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Good Night Out presents

A Model for Mankind

 

by James Sheldon

 

Directed By Blanche McIntyre

 

Cock Tavern Theatre

 

27 March – 17 April

 

 

 

 

 

 

 

 

Couzens

A review by Angus Templeton for EXTRA! EXTRA!

 

The Cock Tavern seems an odd place to learn about the life of Russia’s greatest modern composer. Dmitri Shostakovich was the most celebrated artist of any kind during the Soviet Era, earning numerous awards and medals, including an Oscar nomination. And yet I had never heard of him when entering this tiny Kilburn Theatre.

A Model for Mankind is told through the eyes of Anton Albedov, one of Shostakovich’s peers, who is being brought before a subcommittee of the Soviet Union investigating whether a soon to be published memoir about the great composer is accurate. This then shapes the rest of the play delivered as a series of snapshots of Shostakovich’s life, fleshing out a portrait of a man who was focused on his art, and continually pulled into the realities of the system he worked for.

While the acting was consistently good, the play as a whole was let down by several peripheries. The set was put to good use, but cluttered, giving the audience the feeling that the actors were moving around it rather than interacting with it. Some of the lighting, especially during the Committee hearings, was insufficient to illuminate all the actors on stage, and the use of the projector was redundant.  While it was helpful being told which part of Shostakovich’s life we were seeing, one could deduce that information from the dialogue immediately preceding each segment. When one actor is playing two different roles, part of the enjoyment of the play is to work out which one he’s inhabiting, and how they relate differently to the other characters on stage. This gives the audience the chance to appreciate the subtleties of the acting – especially Paul Brendan who plays the same character over the course of thirty years, or Jack Lewis’s characters, Andrei Gavanov (Zhdanov) and his great nephew, Commissar Strelyenko.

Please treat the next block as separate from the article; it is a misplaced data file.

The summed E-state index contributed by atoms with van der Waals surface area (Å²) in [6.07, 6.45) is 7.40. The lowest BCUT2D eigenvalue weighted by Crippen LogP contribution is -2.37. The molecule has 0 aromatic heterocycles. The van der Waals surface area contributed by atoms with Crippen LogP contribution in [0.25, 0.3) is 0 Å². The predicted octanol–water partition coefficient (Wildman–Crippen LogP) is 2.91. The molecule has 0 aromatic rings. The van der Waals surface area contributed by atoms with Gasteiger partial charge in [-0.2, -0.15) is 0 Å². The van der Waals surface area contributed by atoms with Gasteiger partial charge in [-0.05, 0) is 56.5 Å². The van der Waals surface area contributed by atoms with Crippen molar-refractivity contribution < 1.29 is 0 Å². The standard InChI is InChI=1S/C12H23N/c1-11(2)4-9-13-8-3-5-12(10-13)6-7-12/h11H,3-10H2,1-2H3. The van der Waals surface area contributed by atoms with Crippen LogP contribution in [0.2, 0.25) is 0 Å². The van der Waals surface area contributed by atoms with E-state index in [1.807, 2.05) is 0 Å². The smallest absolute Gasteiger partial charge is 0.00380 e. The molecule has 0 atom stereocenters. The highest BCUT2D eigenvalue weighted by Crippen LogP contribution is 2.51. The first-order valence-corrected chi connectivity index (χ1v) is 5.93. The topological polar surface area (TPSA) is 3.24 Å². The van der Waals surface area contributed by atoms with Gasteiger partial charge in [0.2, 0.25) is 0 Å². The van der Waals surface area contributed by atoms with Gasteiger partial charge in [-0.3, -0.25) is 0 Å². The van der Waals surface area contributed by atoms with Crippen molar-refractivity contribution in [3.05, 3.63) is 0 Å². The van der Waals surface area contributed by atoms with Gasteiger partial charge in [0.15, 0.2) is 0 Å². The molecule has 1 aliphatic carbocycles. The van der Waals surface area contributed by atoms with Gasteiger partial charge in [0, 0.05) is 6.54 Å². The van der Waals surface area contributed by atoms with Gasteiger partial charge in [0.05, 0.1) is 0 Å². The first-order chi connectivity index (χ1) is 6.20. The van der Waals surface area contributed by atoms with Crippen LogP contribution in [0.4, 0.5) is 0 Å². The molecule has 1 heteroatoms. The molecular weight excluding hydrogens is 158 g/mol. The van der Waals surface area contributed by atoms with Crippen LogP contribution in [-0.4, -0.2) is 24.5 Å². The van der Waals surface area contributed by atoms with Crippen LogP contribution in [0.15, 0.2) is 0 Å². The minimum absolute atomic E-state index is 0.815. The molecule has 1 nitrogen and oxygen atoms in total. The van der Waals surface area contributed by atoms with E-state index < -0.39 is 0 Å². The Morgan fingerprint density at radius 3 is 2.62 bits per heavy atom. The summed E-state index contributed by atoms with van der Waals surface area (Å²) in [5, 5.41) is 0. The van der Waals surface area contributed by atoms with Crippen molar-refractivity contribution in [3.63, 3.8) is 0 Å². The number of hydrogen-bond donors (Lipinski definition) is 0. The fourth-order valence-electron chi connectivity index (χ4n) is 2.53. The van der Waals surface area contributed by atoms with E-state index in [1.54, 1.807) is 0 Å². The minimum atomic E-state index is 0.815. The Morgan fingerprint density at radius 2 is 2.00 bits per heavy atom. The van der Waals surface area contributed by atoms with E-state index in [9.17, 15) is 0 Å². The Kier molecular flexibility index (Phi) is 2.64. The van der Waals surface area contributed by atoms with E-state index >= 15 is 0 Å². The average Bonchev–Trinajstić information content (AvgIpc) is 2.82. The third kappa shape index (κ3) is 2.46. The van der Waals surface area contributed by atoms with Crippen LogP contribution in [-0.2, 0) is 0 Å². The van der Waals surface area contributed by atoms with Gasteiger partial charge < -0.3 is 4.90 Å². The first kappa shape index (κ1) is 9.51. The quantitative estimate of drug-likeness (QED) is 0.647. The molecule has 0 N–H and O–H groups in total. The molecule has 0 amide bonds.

For a play about a famous composer, relatively little time was spent on Dmitiri Shostakovich’s music. We are instead given insight to his private life, and his relationship with Isaak Bashevsky. We also spent a long time discussing what was or wasn’t truth, which, in the Soviet Union as well as many other (modern) regimes, is what the powers that be decree is true rather than what is based in fact. This is the first full length play that playwright James Sheldon has written. It mixes the two eras of Russian history together quite well, but takes too long to get to grips with the plot.

I would enjoy watching this show again, in a larger theatre where the director has more room to maneuver. As it is, I’m inclined to excuse the faults of the show in favor of the quality of the performances.

 

 

 

 

Box office:  08444 771 000

www.cocktaverntheatre.com

 

Cock Tavern Theatre
125 Kilburn High Road
 London, NW6 6JH

27 March – 17 April, 7.30pm Sat Matinee 3.00pm

£12/£10/£5

 

 

 

 

 

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